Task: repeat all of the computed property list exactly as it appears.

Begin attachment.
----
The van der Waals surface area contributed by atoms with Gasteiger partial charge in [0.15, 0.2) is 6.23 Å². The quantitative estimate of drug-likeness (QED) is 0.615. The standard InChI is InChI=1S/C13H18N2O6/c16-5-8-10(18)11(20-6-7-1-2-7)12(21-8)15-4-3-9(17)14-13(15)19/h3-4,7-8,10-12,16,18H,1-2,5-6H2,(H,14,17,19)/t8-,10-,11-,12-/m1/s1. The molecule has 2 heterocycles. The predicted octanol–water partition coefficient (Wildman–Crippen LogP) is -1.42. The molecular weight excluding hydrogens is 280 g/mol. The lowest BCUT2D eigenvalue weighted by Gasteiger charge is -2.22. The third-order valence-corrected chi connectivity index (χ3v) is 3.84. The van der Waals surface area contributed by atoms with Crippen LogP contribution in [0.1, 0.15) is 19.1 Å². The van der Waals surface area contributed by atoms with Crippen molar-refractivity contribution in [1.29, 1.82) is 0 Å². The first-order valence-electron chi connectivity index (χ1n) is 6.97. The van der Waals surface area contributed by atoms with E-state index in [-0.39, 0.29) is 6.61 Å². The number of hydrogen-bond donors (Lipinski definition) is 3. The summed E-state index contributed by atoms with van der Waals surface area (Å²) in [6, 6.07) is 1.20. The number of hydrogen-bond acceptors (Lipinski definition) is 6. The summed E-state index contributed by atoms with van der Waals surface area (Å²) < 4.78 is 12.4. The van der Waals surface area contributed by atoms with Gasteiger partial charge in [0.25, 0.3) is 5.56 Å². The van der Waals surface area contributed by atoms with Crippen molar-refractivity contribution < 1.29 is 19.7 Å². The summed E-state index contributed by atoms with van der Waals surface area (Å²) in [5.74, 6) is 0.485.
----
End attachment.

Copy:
The van der Waals surface area contributed by atoms with Gasteiger partial charge in [0.15, 0.2) is 6.23 Å². The quantitative estimate of drug-likeness (QED) is 0.615. The standard InChI is InChI=1S/C13H18N2O6/c16-5-8-10(18)11(20-6-7-1-2-7)12(21-8)15-4-3-9(17)14-13(15)19/h3-4,7-8,10-12,16,18H,1-2,5-6H2,(H,14,17,19)/t8-,10-,11-,12-/m1/s1. The molecule has 2 heterocycles. The predicted octanol–water partition coefficient (Wildman–Crippen LogP) is -1.42. The molecular weight excluding hydrogens is 280 g/mol. The lowest BCUT2D eigenvalue weighted by Gasteiger charge is -2.22. The third-order valence-corrected chi connectivity index (χ3v) is 3.84. The van der Waals surface area contributed by atoms with Crippen LogP contribution in [0.1, 0.15) is 19.1 Å². The van der Waals surface area contributed by atoms with Crippen molar-refractivity contribution in [1.29, 1.82) is 0 Å². The first-order valence-electron chi connectivity index (χ1n) is 6.97. The van der Waals surface area contributed by atoms with E-state index in [-0.39, 0.29) is 6.61 Å². The number of hydrogen-bond donors (Lipinski definition) is 3. The summed E-state index contributed by atoms with van der Waals surface area (Å²) in [6, 6.07) is 1.20. The number of hydrogen-bond acceptors (Lipinski definition) is 6. The summed E-state index contributed by atoms with van der Waals surface area (Å²) < 4.78 is 12.4. The van der Waals surface area contributed by atoms with Gasteiger partial charge in [0.25, 0.3) is 5.56 Å². The van der Waals surface area contributed by atoms with Crippen molar-refractivity contribution < 1.29 is 19.7 Å². The summed E-state index contributed by atoms with van der Waals surface area (Å²) in [5.74, 6) is 0.485.